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by Jerry Gilbert
Packer fans have to be happy with the turnaround in the second preseason game. After being humiliated a week earlier in San Diego, the Green Bay Packers rebounded and defeated the Atlanta Falcons 38-10 at Lambeau Field. The offensive line protected its quarterbacks against a fairly good Atlanta defense. The line also opened some holes for a decent running game. On defense, after allowing an opening drive touchdown, the Packers were dominant and allowed only a 51yard field goal. They were particularly effective in the third quarter when they entered the field on consecutive drives with the Falcons near or beyond the fifty yard line and stuffed the opposing offense, not allowing even a field goal attempt. The defense also recorded three interceptions, which resulted in 17 points. On the other hand, without what might be called luck or Lambeau Field Magic, the final score could have been far different.

As I wrote in training camp reports leading up to the game, it was very clear to me that the goal of training camp was to correct offensive and defensive deficiencies which were manifest against the Chargers. That goal was generally achieved. A related goal was to improve the play of high draft choices. This was also generally successful. A. J. Hawk had a good game, and second round choice Daryn Colledge, demoted to second team, also appeared to have played well. On one pass completion, he was far down field trying to help the receiver. The rookies on the first string offensive line, Jason Spitz and Tony Moll also seemed to do their jobs.

At the same time, the tipped balls seemed to favor the Green Bay Packers all night. I believe that, if the team plays well, the home field will provide extra assistance from time to time. There is no other way to explain some of the strange occurrences, whether it was a dropped pass by an opposing receiver or a kick that went wide, during the long home winning streak of a few years ago. The favorable bounces all went to Green Bay Saturday night. They influenced the final score as much as good play by the Packers.

EXAMPLE Number 1 The first touchdown pass to Bubba Franks

The scorecard says Favre to Franks for a touchdown. All who saw it know that the pass to David Martin was too high and he got only one hand on it. The tipped ball could have gone anywhere including to an opposing player who may have run it back 100 plus yards. It bounced to Bubba Franks for a Packer touchdown.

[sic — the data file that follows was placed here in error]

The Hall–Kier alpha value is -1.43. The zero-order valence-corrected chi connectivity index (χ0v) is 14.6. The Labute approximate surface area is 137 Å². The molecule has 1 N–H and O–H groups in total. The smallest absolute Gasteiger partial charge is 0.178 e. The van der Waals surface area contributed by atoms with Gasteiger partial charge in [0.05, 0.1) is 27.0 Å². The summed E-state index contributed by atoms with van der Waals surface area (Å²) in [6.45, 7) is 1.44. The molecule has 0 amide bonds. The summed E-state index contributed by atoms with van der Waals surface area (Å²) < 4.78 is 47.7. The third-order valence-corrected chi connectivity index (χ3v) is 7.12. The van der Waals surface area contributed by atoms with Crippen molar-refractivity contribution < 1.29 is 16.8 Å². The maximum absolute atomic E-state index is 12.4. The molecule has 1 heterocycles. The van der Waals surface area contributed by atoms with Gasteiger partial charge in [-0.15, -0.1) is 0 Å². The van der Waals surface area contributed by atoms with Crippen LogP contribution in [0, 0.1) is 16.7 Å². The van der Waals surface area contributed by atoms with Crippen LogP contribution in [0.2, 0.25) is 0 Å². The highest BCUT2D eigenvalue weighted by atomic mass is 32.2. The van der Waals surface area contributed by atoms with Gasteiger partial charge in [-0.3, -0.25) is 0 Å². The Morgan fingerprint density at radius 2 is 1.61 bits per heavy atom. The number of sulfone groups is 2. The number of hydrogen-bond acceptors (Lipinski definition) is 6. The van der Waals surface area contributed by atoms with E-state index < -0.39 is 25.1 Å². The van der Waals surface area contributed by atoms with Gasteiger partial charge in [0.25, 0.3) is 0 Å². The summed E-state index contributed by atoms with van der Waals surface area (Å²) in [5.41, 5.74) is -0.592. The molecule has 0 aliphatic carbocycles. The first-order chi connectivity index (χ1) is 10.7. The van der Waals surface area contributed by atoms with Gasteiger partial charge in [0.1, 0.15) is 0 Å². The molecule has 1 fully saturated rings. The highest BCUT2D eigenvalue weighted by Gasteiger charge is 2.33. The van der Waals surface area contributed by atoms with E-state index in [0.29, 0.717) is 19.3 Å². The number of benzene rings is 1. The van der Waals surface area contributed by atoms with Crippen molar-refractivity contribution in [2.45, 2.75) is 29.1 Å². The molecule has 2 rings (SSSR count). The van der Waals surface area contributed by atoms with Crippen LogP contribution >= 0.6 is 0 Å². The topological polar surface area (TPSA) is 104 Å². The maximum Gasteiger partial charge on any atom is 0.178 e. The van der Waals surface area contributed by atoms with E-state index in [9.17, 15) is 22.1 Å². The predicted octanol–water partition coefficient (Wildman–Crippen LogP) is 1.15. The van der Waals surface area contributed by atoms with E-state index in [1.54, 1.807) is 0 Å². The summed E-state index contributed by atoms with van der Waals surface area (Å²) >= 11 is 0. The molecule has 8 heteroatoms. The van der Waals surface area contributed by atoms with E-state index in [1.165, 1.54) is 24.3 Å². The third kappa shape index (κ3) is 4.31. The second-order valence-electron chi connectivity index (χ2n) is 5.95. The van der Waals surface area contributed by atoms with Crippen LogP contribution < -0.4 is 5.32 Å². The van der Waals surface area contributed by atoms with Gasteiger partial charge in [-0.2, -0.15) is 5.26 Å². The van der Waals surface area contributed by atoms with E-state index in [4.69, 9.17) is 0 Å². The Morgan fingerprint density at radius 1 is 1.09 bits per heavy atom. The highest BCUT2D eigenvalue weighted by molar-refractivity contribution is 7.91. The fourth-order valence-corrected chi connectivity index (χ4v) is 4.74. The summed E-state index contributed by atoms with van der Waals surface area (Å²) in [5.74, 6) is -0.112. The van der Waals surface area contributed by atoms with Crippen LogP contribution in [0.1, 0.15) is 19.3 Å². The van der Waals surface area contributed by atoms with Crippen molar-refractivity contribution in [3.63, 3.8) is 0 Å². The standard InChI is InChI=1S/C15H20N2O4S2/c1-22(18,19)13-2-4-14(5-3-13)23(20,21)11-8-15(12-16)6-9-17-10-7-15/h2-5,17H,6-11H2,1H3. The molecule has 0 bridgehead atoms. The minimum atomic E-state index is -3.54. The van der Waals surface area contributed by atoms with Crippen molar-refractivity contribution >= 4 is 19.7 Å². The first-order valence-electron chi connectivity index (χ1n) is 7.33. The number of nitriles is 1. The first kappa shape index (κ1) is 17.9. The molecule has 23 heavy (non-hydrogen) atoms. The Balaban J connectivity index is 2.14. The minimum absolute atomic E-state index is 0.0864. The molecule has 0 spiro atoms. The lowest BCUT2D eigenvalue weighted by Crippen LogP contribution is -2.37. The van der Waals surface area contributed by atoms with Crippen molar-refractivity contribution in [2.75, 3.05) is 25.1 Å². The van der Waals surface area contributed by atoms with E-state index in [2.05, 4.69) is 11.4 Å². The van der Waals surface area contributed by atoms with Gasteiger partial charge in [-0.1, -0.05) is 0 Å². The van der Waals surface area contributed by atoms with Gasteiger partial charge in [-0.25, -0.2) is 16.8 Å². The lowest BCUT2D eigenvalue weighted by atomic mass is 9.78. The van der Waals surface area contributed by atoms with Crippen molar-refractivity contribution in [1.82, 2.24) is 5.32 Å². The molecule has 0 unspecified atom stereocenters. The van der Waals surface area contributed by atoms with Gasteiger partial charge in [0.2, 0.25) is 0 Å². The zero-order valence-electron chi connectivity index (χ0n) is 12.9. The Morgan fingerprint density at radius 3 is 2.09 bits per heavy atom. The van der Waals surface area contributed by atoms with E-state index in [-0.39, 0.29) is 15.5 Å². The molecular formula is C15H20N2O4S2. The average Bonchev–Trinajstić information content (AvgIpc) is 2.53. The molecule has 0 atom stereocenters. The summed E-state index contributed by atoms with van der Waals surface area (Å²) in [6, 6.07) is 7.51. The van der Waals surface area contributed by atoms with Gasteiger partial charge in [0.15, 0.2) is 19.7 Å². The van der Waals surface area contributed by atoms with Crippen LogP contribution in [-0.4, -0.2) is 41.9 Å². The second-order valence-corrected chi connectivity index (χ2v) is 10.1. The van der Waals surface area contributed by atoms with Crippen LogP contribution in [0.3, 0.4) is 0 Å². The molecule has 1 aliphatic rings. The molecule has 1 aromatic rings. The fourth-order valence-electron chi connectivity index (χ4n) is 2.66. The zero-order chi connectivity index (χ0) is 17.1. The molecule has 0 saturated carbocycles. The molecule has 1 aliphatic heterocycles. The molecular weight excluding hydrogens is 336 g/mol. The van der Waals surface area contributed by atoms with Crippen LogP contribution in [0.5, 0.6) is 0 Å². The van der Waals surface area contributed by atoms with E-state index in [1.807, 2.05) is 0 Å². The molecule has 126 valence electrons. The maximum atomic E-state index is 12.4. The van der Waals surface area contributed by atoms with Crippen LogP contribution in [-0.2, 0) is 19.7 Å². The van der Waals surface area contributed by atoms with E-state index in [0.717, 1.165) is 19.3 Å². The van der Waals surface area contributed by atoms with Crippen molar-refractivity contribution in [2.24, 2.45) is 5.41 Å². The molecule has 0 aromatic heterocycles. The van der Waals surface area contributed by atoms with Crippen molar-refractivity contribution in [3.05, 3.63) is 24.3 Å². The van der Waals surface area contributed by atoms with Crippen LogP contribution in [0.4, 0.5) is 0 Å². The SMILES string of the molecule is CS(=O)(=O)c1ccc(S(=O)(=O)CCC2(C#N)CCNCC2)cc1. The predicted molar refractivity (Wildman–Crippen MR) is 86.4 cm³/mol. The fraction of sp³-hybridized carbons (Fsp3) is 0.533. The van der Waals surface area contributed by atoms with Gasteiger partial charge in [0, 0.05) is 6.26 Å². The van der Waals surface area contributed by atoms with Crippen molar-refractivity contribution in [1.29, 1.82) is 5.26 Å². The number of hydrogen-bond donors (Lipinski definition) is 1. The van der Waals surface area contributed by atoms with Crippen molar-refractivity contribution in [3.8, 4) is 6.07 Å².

EXAMPLE NUMBER 2 The fumbled punt snap by Punter Jon Ryan

In the third quarter, rookie punter Jon Ryan could not handle what appeared to be a bad snap in his own endzone. The scorecard shows a fair kick and a 7 yard return. We know that the ball fortunately bounced up to him and he made a good play to avoid a rusher and get off a decent kick. A different bounce would have meant a safety or even a touchdown for Atlanta.

EXAMPLE NUMBER 3 The 85 yard touchdown pass to Greg Jennings

With the Packers deep in their own territory, Aaron Rodgers threw a pass that was tipped by a defender. Many bad things could have happened. What did happen was that Greg Jennings adjusted to the tipped ball and out ran the defenders for a highlight film touchdown. The good thing that this play showed is, as Larry McCarren put it, we now know that irrespective of his forty time, Greg Jennings is "as fast as he needs to be" to make the play.

EXAMPLE NUMBER 4 The interception return for a touchdown by Jason Horton

With the score tied and the outcome of the game in doubt, a pass from the Atlanta quarterback went off the hands of his receiver and Packer corner Jason Horton took it to the house. As the examples involving Bubba Franks and Greg Jennings illustrate, that tipped ball might just have easily resulted in a touchdown in the other direction. While it does not justify a separate item on its own, the interception of Michael Vick by Tyrone Culver was also fortunate. Culver had been out of position at least two other times earlier in the game including the touchdown by Atlanta. The fact that he was where he was supposed to be on this play could be interpreted as a lucky occurrence.

EXAMPLE NUMBER 5 The interception by Defensive Tackle Johnny Jolly

In the second half of the game rookie free agent defensive end Jason Horton dominated the Falcon reserve tackle that was trying to block him. However, on the play that led to the Jolly interception, it appeared that Horton intentionally tipped the pass toward the line of scrimmage. Batting the ball in that direction gives the offense a chance to turn a bad play into a good play. As it went down, Johnny Jolly gathered in the tipped ball for a Packer interception. I would be interested to know how the Packer coaches view his decision to bat the ball in that direction.

We who watched the game on the NFL Network heard the Atlanta announcers lament the fact that all the bounces seemed to go to Green Bay. They omit a bounce of a punt or two in their analysis. The punts died or went out of bounds for the Falcons and bounced into the end zone for the Packers. In addition, when confronted with a bouncing ball opportunity, Packer players took advantage. This is one factor which showed that the team was ready to play this game, and that is a tribute to the coaches.

Nevertheless, it is too early to reserve super bowl tickets. It is a relief to know that the Green Bay Packers are not a bad as they looked against the Chargers. They are also not good enough to dominate the Falcons without a lucky break or two. They played well enough to win. The bouncing ball allowed them to win easily.


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